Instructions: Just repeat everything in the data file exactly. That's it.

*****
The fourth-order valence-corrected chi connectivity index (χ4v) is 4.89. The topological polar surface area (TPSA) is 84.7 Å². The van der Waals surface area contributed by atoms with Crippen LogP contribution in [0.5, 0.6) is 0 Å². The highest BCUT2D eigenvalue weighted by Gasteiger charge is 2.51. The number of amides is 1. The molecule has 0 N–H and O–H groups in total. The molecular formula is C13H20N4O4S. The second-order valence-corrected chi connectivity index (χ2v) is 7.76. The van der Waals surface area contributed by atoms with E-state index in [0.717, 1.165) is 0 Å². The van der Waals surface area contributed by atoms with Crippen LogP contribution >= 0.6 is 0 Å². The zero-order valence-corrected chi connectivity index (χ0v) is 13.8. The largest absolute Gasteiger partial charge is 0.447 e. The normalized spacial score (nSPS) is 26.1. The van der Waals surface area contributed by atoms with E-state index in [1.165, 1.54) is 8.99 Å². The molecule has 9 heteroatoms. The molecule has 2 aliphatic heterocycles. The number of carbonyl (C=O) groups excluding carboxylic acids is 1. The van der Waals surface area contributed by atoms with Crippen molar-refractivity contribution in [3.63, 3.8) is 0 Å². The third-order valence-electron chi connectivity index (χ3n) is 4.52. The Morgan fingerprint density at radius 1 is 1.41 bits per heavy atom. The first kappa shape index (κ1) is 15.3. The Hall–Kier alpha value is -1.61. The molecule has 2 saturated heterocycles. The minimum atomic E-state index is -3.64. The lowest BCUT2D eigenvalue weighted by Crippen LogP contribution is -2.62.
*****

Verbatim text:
The fourth-order valence-corrected chi connectivity index (χ4v) is 4.89. The topological polar surface area (TPSA) is 84.7 Å². The van der Waals surface area contributed by atoms with Crippen LogP contribution in [0.5, 0.6) is 0 Å². The highest BCUT2D eigenvalue weighted by Gasteiger charge is 2.51. The number of amides is 1. The molecule has 0 N–H and O–H groups in total. The molecular formula is C13H20N4O4S. The second-order valence-corrected chi connectivity index (χ2v) is 7.76. The van der Waals surface area contributed by atoms with E-state index in [0.717, 1.165) is 0 Å². The van der Waals surface area contributed by atoms with Crippen LogP contribution >= 0.6 is 0 Å². The zero-order valence-corrected chi connectivity index (χ0v) is 13.8. The largest absolute Gasteiger partial charge is 0.447 e. The normalized spacial score (nSPS) is 26.1. The van der Waals surface area contributed by atoms with E-state index in [1.165, 1.54) is 8.99 Å². The molecule has 9 heteroatoms. The molecule has 2 aliphatic heterocycles. The number of carbonyl (C=O) groups excluding carboxylic acids is 1. The van der Waals surface area contributed by atoms with Crippen molar-refractivity contribution in [3.63, 3.8) is 0 Å². The third-order valence-electron chi connectivity index (χ3n) is 4.52. The Morgan fingerprint density at radius 1 is 1.41 bits per heavy atom. The first kappa shape index (κ1) is 15.3. The Hall–Kier alpha value is -1.61. The molecule has 2 saturated heterocycles. The minimum atomic E-state index is -3.64. The lowest BCUT2D eigenvalue weighted by Crippen LogP contribution is -2.62.